It was during the first Iraq War in 1991 that Becker’s subconscious duly delivered its irresistible mix of idealism and chutzpah. She joined the Gulf Peace Team, an assembly of people intent on protesting within the very theatre of war. They met in Jordan and made their way into Saddam Hussein’s Iraq — without Becker.

“When they found out I was Jewish, it was decided that I shouldn’t go,” she explains. “I was asked to stay in Amman and take care of PR. One day, there was a telephone call to say the whole team was trapped in the El Rashid hotel in Baghdad. They had no funds and, anyway, the taxis had all been commandeered by the press, who were leaving fast.

"I thought: ‘I wonder if King Hussein of Jordan’s wife, Queen Noor, would help’, and so I sent her a fax.”

Queen Noor responded immediately and arranged for two buses and a car to take Becker to the Iraqi border and pick up the stranded volunteers.

“After that,” she says, “I felt it was time to do my bit for my own people.” So she went to Israel, where she “spent a lot of time in air-raid shelters helping children with their gas masks”.

She was already familiar with Israel — and danger — having spent several months on Kibbutz Hanita, close to the Lebanese border, after leaving school. On March 11 1978, there was a PLO rocket barrage. Becker and the other volunteers spent the night in a shelter.

The following morning, with Katyushas still falling, she volunteered to run to the kitchen to bring back food to the shelter.

Fifteen years and one Iraq war later, she was once again a volunteer, this time with an aid convoy travelling to Bosnia, for what she expected to be a single, three-week stint. The first port of call was a camp housing hundreds of Muslim refugees where Becker was introduced to a woman known as “Mama”.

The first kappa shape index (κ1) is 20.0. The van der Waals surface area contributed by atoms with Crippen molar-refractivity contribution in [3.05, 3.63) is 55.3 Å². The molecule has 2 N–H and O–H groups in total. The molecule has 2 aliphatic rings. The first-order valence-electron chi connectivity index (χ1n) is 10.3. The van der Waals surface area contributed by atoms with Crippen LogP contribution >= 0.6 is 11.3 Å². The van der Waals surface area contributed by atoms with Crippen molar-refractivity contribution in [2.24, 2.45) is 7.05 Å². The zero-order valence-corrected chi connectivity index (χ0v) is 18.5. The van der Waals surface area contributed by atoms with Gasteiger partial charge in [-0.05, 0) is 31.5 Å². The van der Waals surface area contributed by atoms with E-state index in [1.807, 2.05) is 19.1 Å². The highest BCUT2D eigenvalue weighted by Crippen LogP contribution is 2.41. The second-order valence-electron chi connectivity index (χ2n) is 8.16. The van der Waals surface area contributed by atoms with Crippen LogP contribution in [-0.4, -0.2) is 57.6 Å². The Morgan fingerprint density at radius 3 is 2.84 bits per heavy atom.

In Sunflowers and Snipers, Becker describes what happened when Serbian nationalist extremists attacked Mama’s village.

“They systematically began to force out the residents at gunpoint or flush them out by setting fire to their homes. Many had been burned alive, trapped in the basements where they had sought refuge. Some of the men were arrested and taken off to camps but Mama’s husband and son had been shot in front of her.”

Hearing this and accounts of other outrages, particularly where children were involved, ensured that this period in Becker’s life would amount to a great deal more than three weeks of hand-outs.

Having not even heard of Bosnia before leaving Brighton, she soon became aware of the desperate plight of the inhabitants of Mostar in the Herzegovina region in the south-west of the country.

Upon her return home, she made an appeal on BBC Radio Sussex. It worked: “People brought blankets, feeding bottles, nappies and anything else they thought might be useful.” The International Council of Jewish Women sent aid for Mostar’s isolated Jews.